Sipadan for Divers

ABOVE: Swirling life in the waters off Sipadan.

Sipadan is one of the top dive destinations in the world and indisputably the most famous scuba destination in Malaysia – formed by living corals growing atop a volcanic core

At the head of the Indo-Pacific basin, Sipadan is 2,000 feet above sea level, but below the water it is home to one of the world’s richest marine habitats with more than 3,000 species of fish and hundreds of corals.

ABOVE: Divers approach a turtle off Sipadan.

As there is no low real low season, diving is found year-round with the best conditions between April and December, especially during July and August, when visibility is known to be up to 165 feet. A high concentration of green and hawksbill turtles nest between April and September. Divers should be prepared to be engulfed in a swirling vortex of blacktail barracuda and huge schools of bigeye trevally.

ABOVE: Circling barracuda off Sipadan.

In order to preserve the environment, resorts have been shut down on Sipadan itself, but travelers can stay on the neighboring islands Mabul and Kapalai. The waters surrounding the island are limited to 120 dives per day, so it’s imperative that dives are booked beforehand. No night dives are permitted.

Pulau Tenggol to Relax

ABOVE: Palau Tenggol from above.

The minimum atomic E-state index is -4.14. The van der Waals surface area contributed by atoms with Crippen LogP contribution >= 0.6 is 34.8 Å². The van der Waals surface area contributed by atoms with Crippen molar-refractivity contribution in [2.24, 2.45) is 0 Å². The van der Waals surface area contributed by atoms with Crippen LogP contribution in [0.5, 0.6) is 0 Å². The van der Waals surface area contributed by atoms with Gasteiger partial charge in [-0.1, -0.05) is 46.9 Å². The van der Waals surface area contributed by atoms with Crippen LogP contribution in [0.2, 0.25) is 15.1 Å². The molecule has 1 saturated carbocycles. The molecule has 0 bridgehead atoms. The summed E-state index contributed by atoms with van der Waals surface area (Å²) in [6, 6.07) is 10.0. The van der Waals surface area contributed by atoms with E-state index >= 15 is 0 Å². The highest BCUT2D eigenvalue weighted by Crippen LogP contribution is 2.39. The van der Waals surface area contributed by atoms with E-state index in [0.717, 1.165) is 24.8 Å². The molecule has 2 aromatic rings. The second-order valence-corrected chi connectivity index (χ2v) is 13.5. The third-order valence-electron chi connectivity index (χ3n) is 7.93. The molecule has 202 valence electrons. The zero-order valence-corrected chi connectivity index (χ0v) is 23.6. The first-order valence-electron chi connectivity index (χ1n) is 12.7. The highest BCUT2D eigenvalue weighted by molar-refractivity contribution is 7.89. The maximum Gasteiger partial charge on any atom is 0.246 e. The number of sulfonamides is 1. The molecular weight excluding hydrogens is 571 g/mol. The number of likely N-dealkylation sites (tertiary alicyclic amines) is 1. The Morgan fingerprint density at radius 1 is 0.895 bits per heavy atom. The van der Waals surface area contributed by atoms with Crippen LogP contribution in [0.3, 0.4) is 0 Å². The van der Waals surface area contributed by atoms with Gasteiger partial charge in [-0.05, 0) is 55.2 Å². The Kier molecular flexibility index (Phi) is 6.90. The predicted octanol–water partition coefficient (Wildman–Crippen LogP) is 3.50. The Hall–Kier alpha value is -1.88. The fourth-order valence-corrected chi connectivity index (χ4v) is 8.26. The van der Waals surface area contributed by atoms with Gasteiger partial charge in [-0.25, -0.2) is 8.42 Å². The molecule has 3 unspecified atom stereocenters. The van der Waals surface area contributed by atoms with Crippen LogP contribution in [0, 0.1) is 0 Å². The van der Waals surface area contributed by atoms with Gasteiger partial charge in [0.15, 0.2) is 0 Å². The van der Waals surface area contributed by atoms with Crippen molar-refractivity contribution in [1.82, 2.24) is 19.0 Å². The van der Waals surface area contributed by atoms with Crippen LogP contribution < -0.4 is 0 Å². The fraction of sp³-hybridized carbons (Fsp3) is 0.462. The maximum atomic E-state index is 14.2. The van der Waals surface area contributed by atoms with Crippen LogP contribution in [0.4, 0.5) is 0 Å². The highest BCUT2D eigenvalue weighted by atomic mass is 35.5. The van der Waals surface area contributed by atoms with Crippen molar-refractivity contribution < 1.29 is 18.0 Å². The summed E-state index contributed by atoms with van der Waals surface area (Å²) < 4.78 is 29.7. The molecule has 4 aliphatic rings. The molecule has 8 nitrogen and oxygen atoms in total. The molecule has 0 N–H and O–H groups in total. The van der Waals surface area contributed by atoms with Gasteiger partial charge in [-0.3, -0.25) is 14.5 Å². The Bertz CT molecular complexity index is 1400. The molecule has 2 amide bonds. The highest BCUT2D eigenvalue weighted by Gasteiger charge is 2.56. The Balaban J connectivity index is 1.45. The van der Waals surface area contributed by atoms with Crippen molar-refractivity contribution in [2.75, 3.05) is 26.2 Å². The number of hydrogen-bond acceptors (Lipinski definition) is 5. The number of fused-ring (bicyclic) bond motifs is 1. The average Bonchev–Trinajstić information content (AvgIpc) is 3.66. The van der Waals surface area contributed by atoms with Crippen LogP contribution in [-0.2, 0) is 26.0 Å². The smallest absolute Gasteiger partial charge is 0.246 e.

Pulau Tenggol is ideal for a quiet retreat away from the city. As it’s such a small island, it’s more of a checkpoint than a holiday destination, but Tenggol makes for a formidable stop on a larger trip. One of the lesser visited islands, Tenggol only has three resorts of note.

The roughly two-square-mile island might be quiet on land, but under the sea it’s a different story. Recommended for experienced divers certified to Advanced Open Water and above, the strong current shields the indefatigable aquatics from amateur divers.

ABOVE: A diver behind a reef near Palau Tenggol.

With more 20 dive sites – including wreck, deep sea, and night dives – hard and soft coral formations grow around the nearby reefs, and curious hermit crabs scuttle along the shore. Between August and October, endangered whale sharks migrate to this marine sanctuary

Tioman for the Trekking

ABOVE: Tioman can be difficult to reach at certain times of the year, but once there the island features island jungle treks and beach hideaways.

Tioman is found in the Mersin Marine Park: more than 12 miles of unspoiled sand, sea, and dense jungle. Jungle treks range from 20 minutes to 48 hours, depending on your level of physical fitness and determination, and usually go village to village following a power line. No guide is necessary unless travelers decide to go on the longer hike to Gunung Kajang.

ABOVE: Waterfall on Tioman Island, one of several found on the jungle treks.

Life is so rich around Tioman that dive gear isn’t necessary to see the abundant sea creatures. Snorkeling can be arranged by resorts via speedboats or seaboats to neighboring beaches and small uninhabited islands such as Pulau Tulai and Renggis Island. Air Batang has reefs awash with colorful coral and fish, and the shallow water makes it perfect for snorkeling.  Travelers should be warned, however, that monsoon season approaches during November to February, so most resorts close and planned ferry services are often canceled.